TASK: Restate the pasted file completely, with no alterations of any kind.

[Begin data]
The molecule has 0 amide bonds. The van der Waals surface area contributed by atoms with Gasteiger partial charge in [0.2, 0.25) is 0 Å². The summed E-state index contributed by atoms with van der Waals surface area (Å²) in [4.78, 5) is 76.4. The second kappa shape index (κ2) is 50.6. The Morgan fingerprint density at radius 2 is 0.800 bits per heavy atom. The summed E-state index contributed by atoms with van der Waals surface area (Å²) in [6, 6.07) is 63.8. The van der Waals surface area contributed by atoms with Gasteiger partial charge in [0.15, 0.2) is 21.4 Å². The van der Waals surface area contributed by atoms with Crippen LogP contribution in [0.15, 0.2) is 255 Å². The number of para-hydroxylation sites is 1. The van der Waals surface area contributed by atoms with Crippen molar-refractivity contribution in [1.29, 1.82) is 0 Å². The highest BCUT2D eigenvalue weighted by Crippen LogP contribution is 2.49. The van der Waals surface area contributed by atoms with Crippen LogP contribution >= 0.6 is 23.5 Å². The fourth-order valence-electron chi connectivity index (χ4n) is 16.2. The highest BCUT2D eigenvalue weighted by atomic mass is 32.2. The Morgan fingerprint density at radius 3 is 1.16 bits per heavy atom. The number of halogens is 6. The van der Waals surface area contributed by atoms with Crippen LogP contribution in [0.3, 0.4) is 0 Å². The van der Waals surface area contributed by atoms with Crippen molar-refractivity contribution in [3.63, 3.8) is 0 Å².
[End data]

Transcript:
The molecule has 0 amide bonds. The van der Waals surface area contributed by atoms with Gasteiger partial charge in [0.2, 0.25) is 0 Å². The summed E-state index contributed by atoms with van der Waals surface area (Å²) in [4.78, 5) is 76.4. The second kappa shape index (κ2) is 50.6. The Morgan fingerprint density at radius 2 is 0.800 bits per heavy atom. The summed E-state index contributed by atoms with van der Waals surface area (Å²) in [6, 6.07) is 63.8. The van der Waals surface area contributed by atoms with Gasteiger partial charge in [0.15, 0.2) is 21.4 Å². The van der Waals surface area contributed by atoms with Crippen LogP contribution in [0.15, 0.2) is 255 Å². The number of para-hydroxylation sites is 1. The van der Waals surface area contributed by atoms with Crippen molar-refractivity contribution in [1.29, 1.82) is 0 Å². The highest BCUT2D eigenvalue weighted by Crippen LogP contribution is 2.49. The van der Waals surface area contributed by atoms with Crippen LogP contribution >= 0.6 is 23.5 Å². The fourth-order valence-electron chi connectivity index (χ4n) is 16.2. The highest BCUT2D eigenvalue weighted by atomic mass is 32.2. The Morgan fingerprint density at radius 3 is 1.16 bits per heavy atom. The number of halogens is 6. The van der Waals surface area contributed by atoms with Crippen LogP contribution in [0.3, 0.4) is 0 Å². The van der Waals surface area contributed by atoms with Crippen molar-refractivity contribution in [3.63, 3.8) is 0 Å².